I ordered top stitching thread from Wawak, but I was trying to match my fabric and came nowhere near close with the colors I chose. So I went to my local sewing store and bought the Mettler top stitching thread, which is comparable to Gutterman Mara 30 – although the Mettler thread was a bit more coarse/not as smooth as the Gutterman. I only got a small spool and it lasted all the way until I had to hem my jeans, which is okay, because I’ve been wanting to try the frayed hem look and this was the perfect opportunity!
Tips from the sewing community that I’m going to try next:
- Gutterman Mara 70 thread is not as thick as Mara 30 and is more subtle, so sewing machines tend to like Mara 70 better.
- Jeans making queen, Lladybird (aka Lauren Taylor), highly recommends Mara 70 and the color #448 for blue jeans. It’s the copper color to make your blue jeans look like RTW.
- Two other top stitching options: 1. Sew with two spools of regular thread going through the same needle. OR 2. Use the triple stitch option for a thick look without your machine hating the thick thread.
- Use top stitching needles as opposed to jeans needles. (SO many people messaged me saying this!!)
- Don’t back stitch with top stitching – shorten your stitch length at the beginning and end instead so that the threads are less likely to unravel. (Tip from Cashmerette) Also in this blog post they say that an edge stitch foot is a game changer, so I need to find one for my machine!
Now for the ultimate question: Am I going to make more jeans after this?
I’m going to be completely honest and say that I will will probably not make anymore “jeans”. Jeans were just a big undertaking and took a LONG time to make. Plus, I LOVE my Everlane jeans that are $68 each. That’s only a little bit more than what it would cost me in nice fabric, so I am more than willing to spend the extra money to buy jeans, while still supporting ethical/sustainable fashion.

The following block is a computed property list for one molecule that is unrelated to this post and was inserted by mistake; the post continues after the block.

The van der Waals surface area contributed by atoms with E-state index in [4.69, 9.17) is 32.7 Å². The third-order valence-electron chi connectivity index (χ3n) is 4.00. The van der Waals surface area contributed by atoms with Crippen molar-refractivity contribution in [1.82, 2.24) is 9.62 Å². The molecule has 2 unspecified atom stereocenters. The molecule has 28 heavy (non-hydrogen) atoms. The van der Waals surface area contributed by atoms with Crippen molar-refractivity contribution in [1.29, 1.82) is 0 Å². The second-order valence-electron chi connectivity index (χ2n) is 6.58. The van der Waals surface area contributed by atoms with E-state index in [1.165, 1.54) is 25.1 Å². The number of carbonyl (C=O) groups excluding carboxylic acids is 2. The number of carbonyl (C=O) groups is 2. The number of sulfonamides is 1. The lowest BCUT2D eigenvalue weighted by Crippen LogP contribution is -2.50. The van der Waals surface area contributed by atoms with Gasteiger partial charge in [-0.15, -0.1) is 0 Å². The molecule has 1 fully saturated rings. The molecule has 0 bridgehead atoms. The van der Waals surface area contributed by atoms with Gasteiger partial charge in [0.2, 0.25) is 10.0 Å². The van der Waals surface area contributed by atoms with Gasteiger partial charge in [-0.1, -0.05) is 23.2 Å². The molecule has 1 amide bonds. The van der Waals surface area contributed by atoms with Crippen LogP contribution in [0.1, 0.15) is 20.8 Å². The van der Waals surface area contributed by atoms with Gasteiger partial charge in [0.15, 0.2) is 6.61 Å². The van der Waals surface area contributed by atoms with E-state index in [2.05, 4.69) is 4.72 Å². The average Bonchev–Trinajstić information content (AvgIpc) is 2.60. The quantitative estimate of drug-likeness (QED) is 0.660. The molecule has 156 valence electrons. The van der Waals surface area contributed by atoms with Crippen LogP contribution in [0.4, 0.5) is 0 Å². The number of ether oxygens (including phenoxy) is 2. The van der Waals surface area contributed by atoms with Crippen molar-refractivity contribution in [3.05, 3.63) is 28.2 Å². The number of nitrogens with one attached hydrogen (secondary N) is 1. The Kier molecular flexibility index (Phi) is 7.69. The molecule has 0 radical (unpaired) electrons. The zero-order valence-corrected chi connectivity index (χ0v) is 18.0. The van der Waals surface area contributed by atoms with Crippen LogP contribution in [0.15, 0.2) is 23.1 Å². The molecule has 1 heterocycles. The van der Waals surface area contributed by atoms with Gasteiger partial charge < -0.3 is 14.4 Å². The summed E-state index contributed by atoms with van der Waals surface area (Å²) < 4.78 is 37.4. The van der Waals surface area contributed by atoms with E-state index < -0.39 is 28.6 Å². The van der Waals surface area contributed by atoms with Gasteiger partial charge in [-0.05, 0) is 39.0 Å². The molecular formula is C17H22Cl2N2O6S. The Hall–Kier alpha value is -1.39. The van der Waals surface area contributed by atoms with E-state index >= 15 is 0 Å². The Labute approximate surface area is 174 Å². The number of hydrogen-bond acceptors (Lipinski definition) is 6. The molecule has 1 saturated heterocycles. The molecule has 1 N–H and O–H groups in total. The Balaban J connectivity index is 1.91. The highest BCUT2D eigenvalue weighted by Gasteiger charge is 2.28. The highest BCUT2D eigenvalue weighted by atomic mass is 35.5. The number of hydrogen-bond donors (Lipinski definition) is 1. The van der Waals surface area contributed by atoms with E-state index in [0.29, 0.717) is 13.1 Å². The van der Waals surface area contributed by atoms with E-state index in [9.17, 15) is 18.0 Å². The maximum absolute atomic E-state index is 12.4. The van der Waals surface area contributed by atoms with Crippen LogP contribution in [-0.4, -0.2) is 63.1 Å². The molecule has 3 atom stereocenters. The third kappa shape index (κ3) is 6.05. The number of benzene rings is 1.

I just don’t think I would enjoy the process of having to find the perfect fabric, getting the perfect fit (I could probably go up a size next time), and RTW jeans fit me really well already, so I’m not very inclined to make my own. I DO however have some Chi-Town Chino shorts planned next, so I haven’t sworn off pants in general. Finding the right length of shorts for myself is a whole other story, and cutting off jeans just hasn’t worked well for me in the past. So I am excited to finally make some shorts for myself very soon!
Now to talk about this gorgeous Roscoe Blouse! I have been very back and forth about making the Roscoe for a while, but I decided to go for it because I really do love the style and the fit. And once I got this ikat fabric from Fibers to Fabric I knew I just had to be a Roscoe Blouse.
I was NOT mentally prepared for hot much gathering there was. I mean – it should be pretty obvious, but I just didn’t even stress about it. That is until I had to start gathering the neckline and then my thought was, “Oh gosh, I still have two sleeves after this too.” So I had to just push through my anxiousness and get it finished. I do love the way it turned out, but I need to take a break from anything that gathers for a while. Haha.
True Bias has amazing patterns and this is the fourth pattern of her’s that I’ve made. Kelli’s patterns have beautiful and clear illustrations and instructions, and this pattern was no different. I didn’t have any problems, and I didn’t get stuck at any point in making this blouse.
My sewing tall alterations were to add 1″ to the length, and 1″ to the sleeves. Per Kelli’s advice, I sized down 2 sizes because I was using a cotton, and the pattern is meant for a rayon or crepe that is much more lightweight and flowy. It fits really well and I’m very glad she watched my Instagram stories and suggested I do that! I also raised the neckline by 1″, which is really easy to do once you’ve read how to do the front center neckline.
These are two really great patterns that I can finally say I have made! I’m hoping I will get to wear my Gingers more if they stretch out a little bit, and I have already worn my Roscoe out and about, and I love it! I do foresee having to make a Roscoe for my mom in the coming months because she is a fan too, but I will have a few months break from gathers until then. 😉
Have you made jeans yet? What is stopping you from trying? What other things are you nervous about making?